• "The Next Step: Integrating Actuarial Risk Assessment and Clinical Judgment into an Evidence-Based Practice Framework in CPS Case Management" (A. Shlonsky and D. Wagner) describes the use of (1) assessment of risk and (2) contextual assessment of child and family functioning as decision aids for evidence-based practice in child welfare.
    • "Assessing Parenting Capacity in a Child Welfare Context" (K. S. Budd) describes a clinical practice model for mental health evaluations of parents in cases of physical abuse, neglect, or dependency.
    • "Lessons From a Systematic Review of Effects of Multisystemic Therapy" (J. H. Littell) considers methods for synthesizing results of multiple studies of the effects of social interventions.

    These papers were originally presented at the 3rd International Symposium of the School of Social Welfare, University of California at Berkeley, in December 2003. They were published in the April 2005 issue of Children and Youth Services Review 27(4) and are available for purchase online at

  • "Spread the Word" Webcast "Spread the Word" Webcast

    Did you miss the webcast on March 9? If so, there is still time to view an archived version on the website before June 9, 2005.

    The "Spread the Word" webcast is targeted toward Federal agency grant program offices and other key partners to elicit support and promote the understanding of within their grant communities. The content of the presentation, however, is appropriate for anyone who wants to learn more about, how to find grant opportunities, and how to apply for grants.

    The webcast ( (Editor's note: Link no longer active) runs approximately 40 minutes and includes a slide show for participants to follow along. The presentation slides can be viewed at (PDF - 1,300 KB). The original broadcast also included a question and answer session. A summary of the questions and responses is available at (PDF - 252 KB).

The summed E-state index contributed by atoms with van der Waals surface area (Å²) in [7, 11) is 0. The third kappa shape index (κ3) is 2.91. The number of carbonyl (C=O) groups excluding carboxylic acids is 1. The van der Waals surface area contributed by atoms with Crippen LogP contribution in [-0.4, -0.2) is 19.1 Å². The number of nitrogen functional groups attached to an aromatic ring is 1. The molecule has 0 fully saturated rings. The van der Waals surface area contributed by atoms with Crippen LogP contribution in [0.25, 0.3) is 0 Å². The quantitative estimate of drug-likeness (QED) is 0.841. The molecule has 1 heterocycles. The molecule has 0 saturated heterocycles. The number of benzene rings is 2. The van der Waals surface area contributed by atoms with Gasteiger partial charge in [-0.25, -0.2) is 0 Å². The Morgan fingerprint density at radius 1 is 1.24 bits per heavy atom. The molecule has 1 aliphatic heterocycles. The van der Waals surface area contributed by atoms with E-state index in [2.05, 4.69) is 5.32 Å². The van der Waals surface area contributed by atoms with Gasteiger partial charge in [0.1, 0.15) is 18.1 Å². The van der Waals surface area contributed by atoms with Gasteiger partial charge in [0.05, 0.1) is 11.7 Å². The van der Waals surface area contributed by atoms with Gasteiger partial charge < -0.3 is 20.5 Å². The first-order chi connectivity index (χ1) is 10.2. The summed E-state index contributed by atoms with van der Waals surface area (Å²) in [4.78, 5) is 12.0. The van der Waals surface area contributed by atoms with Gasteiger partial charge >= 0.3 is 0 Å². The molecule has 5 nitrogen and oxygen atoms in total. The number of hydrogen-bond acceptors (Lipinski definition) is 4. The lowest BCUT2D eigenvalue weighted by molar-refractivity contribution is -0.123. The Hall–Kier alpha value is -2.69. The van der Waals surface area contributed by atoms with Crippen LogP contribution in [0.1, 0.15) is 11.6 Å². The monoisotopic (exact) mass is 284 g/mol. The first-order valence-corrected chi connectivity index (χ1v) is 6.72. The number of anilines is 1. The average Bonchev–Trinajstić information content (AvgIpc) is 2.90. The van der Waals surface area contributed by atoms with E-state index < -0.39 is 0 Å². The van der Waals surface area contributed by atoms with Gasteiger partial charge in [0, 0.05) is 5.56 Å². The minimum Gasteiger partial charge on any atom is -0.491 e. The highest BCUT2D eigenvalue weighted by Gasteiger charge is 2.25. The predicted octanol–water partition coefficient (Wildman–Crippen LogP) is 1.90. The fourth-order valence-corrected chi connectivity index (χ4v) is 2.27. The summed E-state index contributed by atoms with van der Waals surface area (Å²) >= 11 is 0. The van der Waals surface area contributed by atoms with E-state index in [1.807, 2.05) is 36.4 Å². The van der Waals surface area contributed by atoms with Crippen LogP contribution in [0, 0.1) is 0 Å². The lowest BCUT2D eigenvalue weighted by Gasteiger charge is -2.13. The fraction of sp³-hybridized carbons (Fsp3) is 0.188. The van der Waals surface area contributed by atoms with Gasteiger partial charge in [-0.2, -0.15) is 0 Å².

• Governance Self-Assessment

    Governance Self-Assessment

    The Council on Accreditation (COA) has developed an online tool that allows leaders of human service organizations to conduct self-assessments of their organization's governance process. The interactive assessment compares the user's responses with national best practice standards in governance and provides immediate feedback in such areas as regulatory requirements, confidentiality, ethics, risk management, financial management, and governing authority. This tool is the second initiative in COA's Leadership Series; the first interactive assessment dealt with Continuous Quality Assessment.

    To access the Governance Assessment Tool or the Continuous Quality Assessment Tool, visit the COA website at

Training and Conferences

Find trainings, workshops, webinars, and other opportunities for professionals and families to learn about how to improve the lives of children and youth as well as a listing of upcoming events and conferences.

  • Online Courses Offer Support for Adoptive Parents

    Online Courses Offer Support for Adoptive Parents

    Adoption Learning Partners offers a series of web-based courses to address the information needs of adoptive families, families contemplating adoption, adopted persons, and birth parents.

    Developed in partnership with adoption and child welfare experts, e-learning instructional design experts, and adoptive families, each course provides instruction, interactive exercises, and extensive resource lists. Courses take anywhere from 1 to 2 hours to complete, and most are offered free of charge.

    Courses focus on various aspects of the adoption process, including:

    • Conspicuous Families: Race, Culture, and Adoption
    • Adoption Tax Credit
    • Let's Talk Adoption: A Lifetime of Family Conversations
    • With Eyes Wide Open: A Preparation Guide to International Adoption
    • The Journey of Attachment
    • Finding the Missing Pieces: Helping Adopted Children Cope with Grief and Loss
    • Becoming Your Child's Best Advocate: Help for Adoptive Parents